Thursday, November 12, 2009

AIG’s Chartis ‘Walked Away’ From Business, CFO Says

liberty mutual

Nov. 12 (Bloomberg) -- Chartis Inc., the property-casualty division of American International Group Inc., will lose sales rather than cut rates to unprofitable levels, contrary to claims by rivals that it’s under-pricing insurance, the company said.

Comments from competing insurers that Chartis has been selling coverage at unsustainable rates “reflect a big degree of frustration by the marketplace that they’ve been unable to unseat the Chartis organization in the vast majority of business,” Chief Financial Officer Robert Schimek said today at an Ernst & Young LLP conference in New York, where AIG is based. “We are in an organization that has walked away from premium.”

Insurers including Chubb Corp. and Liberty Mutual Group Inc. have said AIG was offering coverage at below-market rates to retain clients after getting a U.S. bailout now valued at $182.3 billion. The Government Accountability Office, the investigative arm of the U.S. Congress, said in a March 18 report it found no evidence of under-pricing by AIG.

Chubb Chief Operating Officer John Degnan told investors on a conference call in January that AIG offered “irresponsible” prices to win policy renewals. Liberty Mutual Chief Executive Officer Edmund “Ted” Kelly said a year ago that AIG was “doing some very stupid things.”

More recently, Kelly compared unnamed competitors to alcoholics “who keep swearing off drink until they reach the next saloon,” and Ace Ltd. CEO Evan Greenberg said “some cowboys” in the industry are setting unreasonable prices.

Cowboys, Alcoholics

The comments are “based off their frustration we didn’t go away,” Schimek said today, and have come at times from companies that are adding customers. “Something about that story line seems really confused. You say ‘cowboys’ and ‘alcoholics’ and all those things, and then you say in the next breath that we grew 10 percent,” he said in a separate interview.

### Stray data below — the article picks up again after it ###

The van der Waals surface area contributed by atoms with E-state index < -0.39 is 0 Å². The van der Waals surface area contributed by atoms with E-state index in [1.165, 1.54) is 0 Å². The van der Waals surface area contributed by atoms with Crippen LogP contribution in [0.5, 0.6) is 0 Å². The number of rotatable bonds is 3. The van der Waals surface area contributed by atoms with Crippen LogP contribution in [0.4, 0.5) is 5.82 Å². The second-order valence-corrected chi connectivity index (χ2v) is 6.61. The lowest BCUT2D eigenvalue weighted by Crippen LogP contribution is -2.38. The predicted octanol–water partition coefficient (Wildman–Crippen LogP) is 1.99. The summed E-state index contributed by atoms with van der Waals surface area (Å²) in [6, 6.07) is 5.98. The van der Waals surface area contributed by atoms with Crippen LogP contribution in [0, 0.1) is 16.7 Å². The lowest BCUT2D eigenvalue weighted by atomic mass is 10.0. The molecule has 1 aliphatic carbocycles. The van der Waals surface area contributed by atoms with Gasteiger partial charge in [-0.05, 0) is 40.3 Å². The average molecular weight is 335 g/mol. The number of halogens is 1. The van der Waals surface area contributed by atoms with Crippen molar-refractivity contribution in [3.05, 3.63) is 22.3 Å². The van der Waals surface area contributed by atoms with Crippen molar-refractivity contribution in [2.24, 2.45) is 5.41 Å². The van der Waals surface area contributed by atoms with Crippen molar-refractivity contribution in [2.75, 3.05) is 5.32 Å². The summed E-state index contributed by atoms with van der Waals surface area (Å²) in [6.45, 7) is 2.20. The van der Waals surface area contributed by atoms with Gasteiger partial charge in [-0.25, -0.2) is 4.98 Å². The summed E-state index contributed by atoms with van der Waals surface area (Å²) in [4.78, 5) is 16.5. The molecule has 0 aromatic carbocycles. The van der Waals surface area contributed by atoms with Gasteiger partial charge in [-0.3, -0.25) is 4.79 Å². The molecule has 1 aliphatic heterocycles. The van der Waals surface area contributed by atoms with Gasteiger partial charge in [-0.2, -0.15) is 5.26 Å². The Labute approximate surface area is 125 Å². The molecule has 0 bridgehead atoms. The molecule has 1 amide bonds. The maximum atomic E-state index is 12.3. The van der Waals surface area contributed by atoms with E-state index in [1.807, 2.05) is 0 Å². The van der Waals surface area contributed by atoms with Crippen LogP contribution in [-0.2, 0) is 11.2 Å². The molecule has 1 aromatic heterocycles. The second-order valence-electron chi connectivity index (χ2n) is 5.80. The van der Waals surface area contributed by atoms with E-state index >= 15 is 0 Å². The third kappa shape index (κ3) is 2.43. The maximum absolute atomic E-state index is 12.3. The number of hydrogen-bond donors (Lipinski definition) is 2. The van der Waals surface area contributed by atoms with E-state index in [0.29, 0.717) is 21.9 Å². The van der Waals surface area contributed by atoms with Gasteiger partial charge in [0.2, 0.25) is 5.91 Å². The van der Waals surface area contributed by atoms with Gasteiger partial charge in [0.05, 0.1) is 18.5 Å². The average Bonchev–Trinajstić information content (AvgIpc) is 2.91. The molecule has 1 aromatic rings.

Liberty Mutual spent 100.6 cents on claims and expenses for every dollar it collected in premium in the quarter, and said the value of policies sold rose 11 percent from the same period a year earlier to $21.2 billion. The Boston-based insurer acquired Safeco Corp. on Sept. 22 last year.

Ace spent 88.1 cents on claims and expenses for every premium dollar in its property-casualty operations. Policy sales fell 3.7 percent to $3.16 billion. Chubb’s so-called combined ratio was 85.4, and the value of policies sold declined 6.7 percent to $2.7 billion.

Profit Margins

AIG’s policy sales shrank 13 percent in the quarter to $8.1 billion at its property-casualty operations. The insurer raised its estimate last week for the amount it will need to pay property-casualty claims from prior quarters, saying it spent 105.2 cents of every premium dollar on claims and expenses compared with 104.5 a year earlier.

U.S. commercial insurance rates fell 5.8 percent in the third quarter, exceeding price declines in the first half of the year, according to the Council of Insurance Agents and Brokers. Prices have declined in every quarter since 2004.

Workers’ compensation insurers, a group led in the U.S. by Liberty Mutual and AIG, are facing revenue declines as rates drop, said Bob Hartwig, president of the Insurance Information Institute, in a separate presentation today.

“Workers’ compensation is probably the softest of all lines right now,” Hartwig said.

In Business

“We are in the workers’ comp business and we want to still write it,” Schimek said in the interview. “We are not going to write it if pricing can’t end up providing profitable opportunities for us.”

AIG in July renamed the property-casualty division, formerly known as AIU Holdings, to distance it from the bailed- out parent company. AIG placed Chartis into a special purpose vehicle to further its independence and prepare it for a possible public offering of a minority stake. Chartis covers commercial property, insures airplanes and sells workers’ compensation policies.